Winning the Warm-up

Let’s be clear. Nobody wins the warm-up. If you are hitting winners before the match starts, you’re not really warming up. If any credit was given for not hitting the ball off the table before a match, I could be in the Olympics. It doesn’t matter. You can’t win the warm-up. It’s pretty remarkable that there are players who have been playing for decades that don’t make the best use of their preparation time before a match. Consider a few guidelines that will be beneficial for you, and show consideration for your opponent.

  •  Preparation and warm-up starts before you face your opponent. You are really only supposed to warm up with your opponent for two minutes before a match. Try to get in twenty or thirty minutes preparing with a friend or teammate. Play out some points. Get used to your surroundings. Practice all the shots you expect to use. Decide what serves you want to use. Do some light stretching or jogging.
  •  Once you do step up to the table, you have a chance to evaluate your opponent. Hopefully you’ve already scouted them, but once you are actually hitting with them you can get a better feel for their shots. 
  •  Remember that you only have two minutes. This is the time to cooperate with your opponent. Hit some forehands for a minute, and some backhands for a minute. Focus on control and getting into a rhythm. Take turns looping and blocking, if you have time. Many players will try to stretch this time out, and some will hardly want to warm up at all. Neither of these approaches is really appropriate, or fair to your opponent. Stick to two minutes.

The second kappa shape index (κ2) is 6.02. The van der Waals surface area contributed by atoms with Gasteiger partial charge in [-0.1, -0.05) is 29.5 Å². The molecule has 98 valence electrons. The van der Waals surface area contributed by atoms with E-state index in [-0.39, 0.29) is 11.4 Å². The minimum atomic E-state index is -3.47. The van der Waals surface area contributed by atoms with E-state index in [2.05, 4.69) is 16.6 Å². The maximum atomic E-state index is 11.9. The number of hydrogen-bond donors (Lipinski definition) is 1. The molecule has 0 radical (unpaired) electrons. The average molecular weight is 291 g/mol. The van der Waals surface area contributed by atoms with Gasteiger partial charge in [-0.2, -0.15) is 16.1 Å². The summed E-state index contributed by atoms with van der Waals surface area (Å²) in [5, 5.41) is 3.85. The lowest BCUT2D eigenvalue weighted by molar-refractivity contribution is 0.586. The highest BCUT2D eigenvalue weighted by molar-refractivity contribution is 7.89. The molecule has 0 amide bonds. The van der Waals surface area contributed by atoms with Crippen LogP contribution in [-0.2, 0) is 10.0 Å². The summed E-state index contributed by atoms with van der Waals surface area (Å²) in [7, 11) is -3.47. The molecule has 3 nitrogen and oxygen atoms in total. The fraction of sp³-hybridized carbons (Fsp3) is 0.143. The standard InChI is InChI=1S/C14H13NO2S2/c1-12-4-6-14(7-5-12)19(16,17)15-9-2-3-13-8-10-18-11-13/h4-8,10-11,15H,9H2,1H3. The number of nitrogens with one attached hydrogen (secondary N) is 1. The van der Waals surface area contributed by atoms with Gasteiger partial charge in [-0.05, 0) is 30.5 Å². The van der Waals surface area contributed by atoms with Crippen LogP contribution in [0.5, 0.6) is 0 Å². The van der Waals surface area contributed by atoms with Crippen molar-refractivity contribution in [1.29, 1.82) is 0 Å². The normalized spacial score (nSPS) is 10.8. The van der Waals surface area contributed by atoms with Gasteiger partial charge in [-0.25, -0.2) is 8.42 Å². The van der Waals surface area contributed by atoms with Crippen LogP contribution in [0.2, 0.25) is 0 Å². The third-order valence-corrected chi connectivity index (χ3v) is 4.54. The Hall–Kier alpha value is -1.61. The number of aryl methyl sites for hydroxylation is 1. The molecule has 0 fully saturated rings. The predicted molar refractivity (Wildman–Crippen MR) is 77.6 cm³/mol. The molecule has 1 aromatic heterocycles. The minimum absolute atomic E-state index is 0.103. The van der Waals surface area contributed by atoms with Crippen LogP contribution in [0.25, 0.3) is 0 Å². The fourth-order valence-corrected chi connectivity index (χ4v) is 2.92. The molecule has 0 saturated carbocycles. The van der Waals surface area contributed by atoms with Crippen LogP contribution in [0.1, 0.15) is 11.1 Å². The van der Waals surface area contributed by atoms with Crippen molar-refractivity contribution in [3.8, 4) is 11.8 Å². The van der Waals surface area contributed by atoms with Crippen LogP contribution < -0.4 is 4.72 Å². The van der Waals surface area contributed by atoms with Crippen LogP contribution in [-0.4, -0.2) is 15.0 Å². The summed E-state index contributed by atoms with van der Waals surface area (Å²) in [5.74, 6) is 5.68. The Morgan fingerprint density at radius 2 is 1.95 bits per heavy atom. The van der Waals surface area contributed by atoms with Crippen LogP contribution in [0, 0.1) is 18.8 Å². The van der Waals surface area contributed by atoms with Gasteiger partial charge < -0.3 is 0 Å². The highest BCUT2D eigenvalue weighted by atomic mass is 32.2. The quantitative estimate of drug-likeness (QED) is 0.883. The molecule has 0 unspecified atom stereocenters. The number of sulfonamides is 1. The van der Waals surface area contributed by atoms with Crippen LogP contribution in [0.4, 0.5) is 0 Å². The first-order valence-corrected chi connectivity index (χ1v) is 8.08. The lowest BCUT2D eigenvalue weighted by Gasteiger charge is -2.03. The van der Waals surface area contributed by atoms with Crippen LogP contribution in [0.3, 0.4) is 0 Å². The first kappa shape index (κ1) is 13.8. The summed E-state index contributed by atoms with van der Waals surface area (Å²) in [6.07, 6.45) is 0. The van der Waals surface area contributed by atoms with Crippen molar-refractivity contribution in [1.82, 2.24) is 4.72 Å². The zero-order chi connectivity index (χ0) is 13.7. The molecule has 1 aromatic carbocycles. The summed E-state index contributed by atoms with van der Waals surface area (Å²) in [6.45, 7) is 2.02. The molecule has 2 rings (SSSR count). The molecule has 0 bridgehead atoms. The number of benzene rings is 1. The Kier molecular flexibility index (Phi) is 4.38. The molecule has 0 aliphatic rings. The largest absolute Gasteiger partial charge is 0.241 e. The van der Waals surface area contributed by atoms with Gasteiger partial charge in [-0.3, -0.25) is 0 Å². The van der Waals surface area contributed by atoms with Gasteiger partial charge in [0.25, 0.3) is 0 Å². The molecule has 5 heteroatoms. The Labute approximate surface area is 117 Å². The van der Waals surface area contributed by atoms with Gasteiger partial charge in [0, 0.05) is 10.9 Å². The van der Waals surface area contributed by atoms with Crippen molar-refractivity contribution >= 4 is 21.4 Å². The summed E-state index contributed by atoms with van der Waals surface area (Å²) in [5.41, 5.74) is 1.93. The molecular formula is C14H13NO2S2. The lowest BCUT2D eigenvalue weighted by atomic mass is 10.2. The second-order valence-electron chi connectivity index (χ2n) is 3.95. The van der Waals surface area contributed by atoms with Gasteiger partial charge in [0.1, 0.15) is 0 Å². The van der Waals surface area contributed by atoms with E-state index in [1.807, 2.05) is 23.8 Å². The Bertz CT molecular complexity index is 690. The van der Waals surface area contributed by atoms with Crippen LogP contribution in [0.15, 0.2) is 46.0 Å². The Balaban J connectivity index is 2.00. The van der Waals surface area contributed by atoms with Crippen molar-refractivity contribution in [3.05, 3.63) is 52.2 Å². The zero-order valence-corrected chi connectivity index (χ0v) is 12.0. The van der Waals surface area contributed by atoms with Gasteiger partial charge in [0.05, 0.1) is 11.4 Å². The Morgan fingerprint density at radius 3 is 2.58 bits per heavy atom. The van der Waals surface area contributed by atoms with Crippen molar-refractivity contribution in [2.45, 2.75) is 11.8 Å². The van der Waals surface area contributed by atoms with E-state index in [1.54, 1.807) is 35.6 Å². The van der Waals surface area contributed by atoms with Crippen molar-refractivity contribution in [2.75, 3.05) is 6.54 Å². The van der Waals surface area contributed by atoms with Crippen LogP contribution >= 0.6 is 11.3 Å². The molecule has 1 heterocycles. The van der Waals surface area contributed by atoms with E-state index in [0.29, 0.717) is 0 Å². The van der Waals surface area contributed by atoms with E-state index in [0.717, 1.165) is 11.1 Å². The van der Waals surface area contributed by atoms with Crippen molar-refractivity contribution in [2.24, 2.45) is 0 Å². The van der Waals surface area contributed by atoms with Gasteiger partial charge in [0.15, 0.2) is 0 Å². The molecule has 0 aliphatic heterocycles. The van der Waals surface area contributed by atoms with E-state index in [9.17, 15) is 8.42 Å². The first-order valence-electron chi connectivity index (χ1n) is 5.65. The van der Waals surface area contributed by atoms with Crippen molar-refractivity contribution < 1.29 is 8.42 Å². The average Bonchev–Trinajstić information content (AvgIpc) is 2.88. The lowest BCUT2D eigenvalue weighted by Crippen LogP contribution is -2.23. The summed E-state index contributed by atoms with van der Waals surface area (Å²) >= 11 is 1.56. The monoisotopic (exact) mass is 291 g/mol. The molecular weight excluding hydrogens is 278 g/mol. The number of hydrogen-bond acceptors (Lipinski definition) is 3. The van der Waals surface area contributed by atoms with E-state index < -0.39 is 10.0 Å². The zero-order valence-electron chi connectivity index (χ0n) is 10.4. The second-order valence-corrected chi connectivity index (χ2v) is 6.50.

• Neither player is obligated to warm up with any particular side of their paddle. If your opponent is using anti-spin rubber, you should already know this, even if they never hit with it during the two minute warm-up. Inspect their paddle before the two minutes begin. 
  •  If you are playing a left handed player and you are right handed, it’s a good idea to hit backhands while they are warming up their forehand, and hit forehands to their backhand.
  • Minimize time spent picking up the ball. Start the warm-up at a speed that both players can handle. Pay attention to how you put the ball in play. If you are planning to hit topspin shots, don’t start the rally with underspin. Save your smashes for the game. You’re not helping yourself, or being respectful to your opponent if you attack all the balls that they are purposely making easy for you.  

If you are still in doubt about whether you are warming up right, take a look at how professional players warm up with their opponents. Nobody wins the warm-up, but everyone should warm up to win.

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